Providing blanket approval or condemnation of all genetically engineered (GE) crops oversimplifies a complex issue and ignores the continued need for scrutiny, risk assessment and debate among various stakeholders – including scientists, farmers and the general public.
That's the main message of a letter, "Elevating the Conversation About GE Crops," published this week in Nature Biotechnology. It responds to a December 2016 critique of last May's U.S. National Academies of Sciences, Engineering, and Medicine report on genetic engineering.
Fred Gould, William Neal Reynolds Professor of Agriculture at North Carolina State University and co-director of the university's Genetic Engineering and Society Center, chaired the National Academies committee responsible for the report, Genetically Engineered Crops: Experiences and Prospects, which aimed to "assess the evidence for purported negative effects of GE crops and their accompanying technologies" and to "assess the evidence for purported benefits of GE crops and their accompanying technologies." Gould is also the corresponding author of the letter, which represents the views of the 20-person committee that produced the report.
"It is not surprising that our detailed conclusions, which are often crop-, trait- and context-specific, do not sit well with those who want a universal thumbs-up or thumbs-down to GE crops," Gould said. "It is a nuanced report because the issue is not black and white. Maybe the greatest value of the report is pointing out that there is no straightforward answer."
The scathing critique, published in Nature Biotechnology late last year, called for blanket approval of GE crops and derided the report for a number of what it called "inaccuracies" and "omissions."
"This unwillingness to overtly back GE crops, and the report's efforts to give credence to alternative viewpoints – rather like the media's obsession with giving two sides of an argument equal play, irrespective of which view is supported by the evidence – is puzzling," the critique stated.
This specific critique is, in effect, an uninformed indictment of the National Academies' process, Gould says.
He points to the letter's description of the painstaking way the report was produced.
"For the three report chapters concerning currently commercialized GE crops, our report includes over 900 references," the letter states. "Once our committee developed a full draft of the report, it was sent to 26 reviewers with diverse expertise and perspectives (these reviewers were anonymous to the committee until they were acknowledged in the final report). Each of the 918 comments and criticisms in the reviews had to be specifically addressed by the committee to the satisfaction of a National Academies' independent review board before the report could move forward for the Academies' approval. With all this input and review, this report clearly represented more than the opinions of the 20 committee members."
The critique also accused the report of paying too much attention to non-experts – the general public.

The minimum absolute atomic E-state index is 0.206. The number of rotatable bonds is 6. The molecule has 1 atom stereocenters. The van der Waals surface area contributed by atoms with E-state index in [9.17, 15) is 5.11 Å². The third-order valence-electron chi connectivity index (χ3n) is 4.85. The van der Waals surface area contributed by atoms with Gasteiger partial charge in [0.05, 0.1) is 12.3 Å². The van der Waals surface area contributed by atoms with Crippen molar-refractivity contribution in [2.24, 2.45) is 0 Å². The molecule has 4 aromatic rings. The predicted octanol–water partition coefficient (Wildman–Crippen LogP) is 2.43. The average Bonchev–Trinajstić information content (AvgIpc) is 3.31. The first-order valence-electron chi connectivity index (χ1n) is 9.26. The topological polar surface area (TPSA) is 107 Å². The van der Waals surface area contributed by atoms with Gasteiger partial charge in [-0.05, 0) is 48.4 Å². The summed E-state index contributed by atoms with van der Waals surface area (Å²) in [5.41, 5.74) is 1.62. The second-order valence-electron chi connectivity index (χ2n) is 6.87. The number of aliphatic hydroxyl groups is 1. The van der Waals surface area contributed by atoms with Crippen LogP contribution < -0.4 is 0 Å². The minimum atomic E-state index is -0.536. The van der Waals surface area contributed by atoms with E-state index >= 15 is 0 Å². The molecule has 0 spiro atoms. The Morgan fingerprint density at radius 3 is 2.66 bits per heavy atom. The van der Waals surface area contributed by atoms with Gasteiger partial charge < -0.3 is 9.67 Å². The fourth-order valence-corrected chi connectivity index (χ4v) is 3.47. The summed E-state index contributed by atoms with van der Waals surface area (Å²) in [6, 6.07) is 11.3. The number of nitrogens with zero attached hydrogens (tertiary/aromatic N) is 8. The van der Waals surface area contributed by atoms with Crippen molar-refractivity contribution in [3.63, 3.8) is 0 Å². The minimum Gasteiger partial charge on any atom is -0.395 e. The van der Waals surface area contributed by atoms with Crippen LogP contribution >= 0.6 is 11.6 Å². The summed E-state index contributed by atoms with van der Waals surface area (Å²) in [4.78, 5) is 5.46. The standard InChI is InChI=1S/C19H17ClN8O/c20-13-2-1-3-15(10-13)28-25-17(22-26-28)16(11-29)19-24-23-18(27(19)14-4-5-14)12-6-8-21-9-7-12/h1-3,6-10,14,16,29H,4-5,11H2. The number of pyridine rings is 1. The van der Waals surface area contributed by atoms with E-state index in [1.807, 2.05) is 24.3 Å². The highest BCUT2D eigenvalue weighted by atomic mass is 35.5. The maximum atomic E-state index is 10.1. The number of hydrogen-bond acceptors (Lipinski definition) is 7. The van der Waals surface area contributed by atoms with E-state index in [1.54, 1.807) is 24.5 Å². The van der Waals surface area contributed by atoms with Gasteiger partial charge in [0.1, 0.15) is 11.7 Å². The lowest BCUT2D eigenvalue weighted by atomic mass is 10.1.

"Science is not democratic," the critique asserted. "The citizenry do not get to vote on whether a whale is a mammal or a fish, the temperature at which water boils, or whether the number 'pi' should be rounded off. There is no such public consultation with respect to the introduction of a new kind of flu vaccine or of new techniques of cardiovascular surgery."
Gould and the National Academies committee counter the criticism with a quote from a speech given in 1999 by former Agriculture Secretary Dan Glickman: "… with all that biotechnology has to offer, it is nothing if it's not accepted. This boils down to a matter of trust. Trust in the science behind the process, but particularly trust in the regulatory process that ensures thorough review – including complete and open public involvement."
"Secretary Glickman reminds us here that governing GE technology is more than just regulation," Gould said. "Public input is critical in order to build trust. We highlight this important advice in both the report's preface and the letter. It really gets to the heart of the issue."
Gould says that rather than simplistic approval or condemnation of GE crops, the report found that the social and economic effects of GE crops depended on whether the GE trait and the genetics of the cultivar it was put into matched the needs of the farmers and the farm environment.
The report also, in its discussion of regulating GE crops, concluded that it was not how a genetic change was made or even the amount of DNA that was altered that should be the focus of regulation. In the end, the report asserts, it is the plant characteristics that should be regulated. The committee concluded that these criteria applied as much to what are considered conventionally bred plants as to GE plants.
Gould adds that constituencies both for and against GE crops have weighed in on the report, making diametrically opposite claims about the report's findings. Some even suggested that there was no need for a report of this type.
"We welcome all public input into the report because these discussions are healthy and helpful," Gould said.
Explore further: Assessing the positive and negative claims about genetically engineered crops
Fred Gould et al. Elevating the conversation about GE crops, Nature Biotechnology (2017). DOI: 10.1038/nbt.3841